The opinion of the court was delivered by: WALSH
LEONARD P. WALSH, District Judge.
This matter comes before the Court on a petition for a writ of habeas corpus filed by counsel on behalf of Jerome Bland.
Petitioner, a sixteen year old youth, who under provisions of the District of Columbia Code, Title 16, Section 2301(3)(A), has been charged as an adult,
in the United States District Court, under an indictment alleging the federal offense of armed postal robbery (18 U.S.C. § 2114), armed robbery (22 D.C. Code 2901), robbery (22 D.C. Code 3202), and assault with a dangerous weapon (22 D.C. Code 502).
Since February 9, 1971, petitioner has been confined at the D.C. Jail. Were it not for the enactment of Title 16, Section 2301(3)(A) of the D.C. Code in 1970,
he would have been considered a "child" and subject to the Family Division of the Superior Court as established by the same Act of Congress.
Two grounds are asserted in the Petition: (1) that D.C. Code Sec. 16-2301 is unconstitutional and, (2) that the conditions of petitioner's confinement reflect both a denial of equal protection under the law, and cruel and unusual punishment in violation of the 8th Amendment to the Constitution.
On May 21, 1971, this petition was first brought in the Superior Court of the District of Columbia, where it was dismissed without a hearing by Judge Norma Johnson on June 2, 1971, "without prejudice to its being filed in the United States District Court for the District of Columbia."
Jurisdiction presents the threshold question as regards both allegations of the petition for a writ of habeas corpus. There is no dispute that the constitutionality vel non of the statute may be challenged in the federal court. The actions of both counsel, for petitioner and for the government, as well as the Order of Judge Johnson, support the propriety of federal jurisdiction. That the respondent, Charles M. Rodgers, is a federal officer for purposes of this particular issue remains uncontested.
Habeas corpus is indeed the "Great Writ"
and it is because of its stature that it remains an extraordinary remedy which will not ordinarily lie where there is an adequate remedy at law.
The question, then, is whether in fact such remedy does exist. Petitioner, through counsel, has filed a motion to dismiss the indictment in Criminal case No. 697-71, now pending before Judge Robinson of this Court. The Court finds that such motion suffices as an adequate legal remedy.
Consequently, this Court dismisses part one of the petition, -- the challenge to the constitutionality of D.C. Code Sec. 16-2301, -- since a more appropriate manner of disposing of this important issue on the merits exists within the trial court itself.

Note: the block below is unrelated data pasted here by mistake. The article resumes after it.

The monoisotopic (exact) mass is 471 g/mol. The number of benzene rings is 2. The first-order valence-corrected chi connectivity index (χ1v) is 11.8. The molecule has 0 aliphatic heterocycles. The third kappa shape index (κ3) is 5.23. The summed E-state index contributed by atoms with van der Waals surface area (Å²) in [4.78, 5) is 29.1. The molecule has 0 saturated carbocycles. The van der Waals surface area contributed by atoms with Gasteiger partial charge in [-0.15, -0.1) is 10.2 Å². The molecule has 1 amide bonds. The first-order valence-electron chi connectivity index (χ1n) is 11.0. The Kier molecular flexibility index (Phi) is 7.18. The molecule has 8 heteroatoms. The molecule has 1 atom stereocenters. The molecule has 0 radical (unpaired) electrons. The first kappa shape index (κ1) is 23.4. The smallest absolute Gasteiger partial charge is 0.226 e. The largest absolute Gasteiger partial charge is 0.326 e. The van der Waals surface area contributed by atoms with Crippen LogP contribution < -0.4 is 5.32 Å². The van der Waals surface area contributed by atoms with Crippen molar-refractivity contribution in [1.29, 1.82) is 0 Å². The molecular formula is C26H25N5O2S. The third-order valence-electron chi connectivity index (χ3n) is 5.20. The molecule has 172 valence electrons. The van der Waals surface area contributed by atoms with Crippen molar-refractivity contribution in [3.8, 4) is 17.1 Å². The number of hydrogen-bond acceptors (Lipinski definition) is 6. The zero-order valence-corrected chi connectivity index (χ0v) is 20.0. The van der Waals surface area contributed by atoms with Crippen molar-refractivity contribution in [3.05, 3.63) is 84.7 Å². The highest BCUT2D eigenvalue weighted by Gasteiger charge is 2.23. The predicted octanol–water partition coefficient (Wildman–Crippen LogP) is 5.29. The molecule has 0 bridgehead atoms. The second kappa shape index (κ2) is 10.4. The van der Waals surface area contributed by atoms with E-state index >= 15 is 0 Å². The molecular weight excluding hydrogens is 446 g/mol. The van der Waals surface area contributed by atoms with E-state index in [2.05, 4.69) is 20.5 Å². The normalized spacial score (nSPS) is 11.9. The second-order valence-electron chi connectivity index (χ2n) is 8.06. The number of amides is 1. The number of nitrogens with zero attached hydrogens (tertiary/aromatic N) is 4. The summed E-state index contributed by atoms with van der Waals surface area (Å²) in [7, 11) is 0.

Part two of the petition alleges that, even given the constitutionality of D.C. Code Sec. 16-2301, the conditions of petitioner's confinement are such that he is being denied equal protection of the law by being denied certain privileges afforded adult inmates. The resulting situation he maintains is tantamount to cruel and unusual punishment.
Unlike the first allegation, this second charge has sustained a controversy between counsel over jurisdiction. What the government proposes is that the petitioner return to Superior Court, -- where the entire petition has already been dismissed "without prejudice to its being filed in the United States District Court for the District of Columbia," -- and refile his rule to show cause. As the rationale for its position, the government maintains that the subject matter of the second allegation is a "purely local matter". Hence, the logic goes, Charles M. Rodgers, in such matters, wears the hat of a District of Columbia employee. To follow this course and return this part of the petition to Superior Court would, the government submits, be in keeping with both the letter and spirit of the District of Columbia Court Reorganization and Criminal Procedure Act of 1970.
This Court recognizes the overriding intent of Congress to create a largely independent local court system
as well as their concern for "orderliness which underlies the customary deference accorded to the local administration of local matters."
Indeed the Court Reorganization Act extinguishes the traditional authority of the federal courts to review local judicial actions by the issuance of writs of habeas corpus.
Of course, another Superior Court judge might have ruled differently. Denial of the writ could have been made with prejudice, after which the strict new D.C. provision Sec. 23-110(d) would have prohibited any federal official from entertaining it. However, this did not happen. The denial of the entire, -- not part, -- of the writ was without a hearing, was without prejudice, and in fact was made in a manner that pointed the way for petitioner to reach an appropriate forum for a full hearing of the merits of his allegations. Counsel's point is well taken that should this case be sent back to Superior Court in a Pyrrhic procedural victory for the government the writ of habeas corpus might be de facto suspended in contravention of Article I, sec. 9, paragraph 2, of the Constitution. The rather blithe assertions by the government ...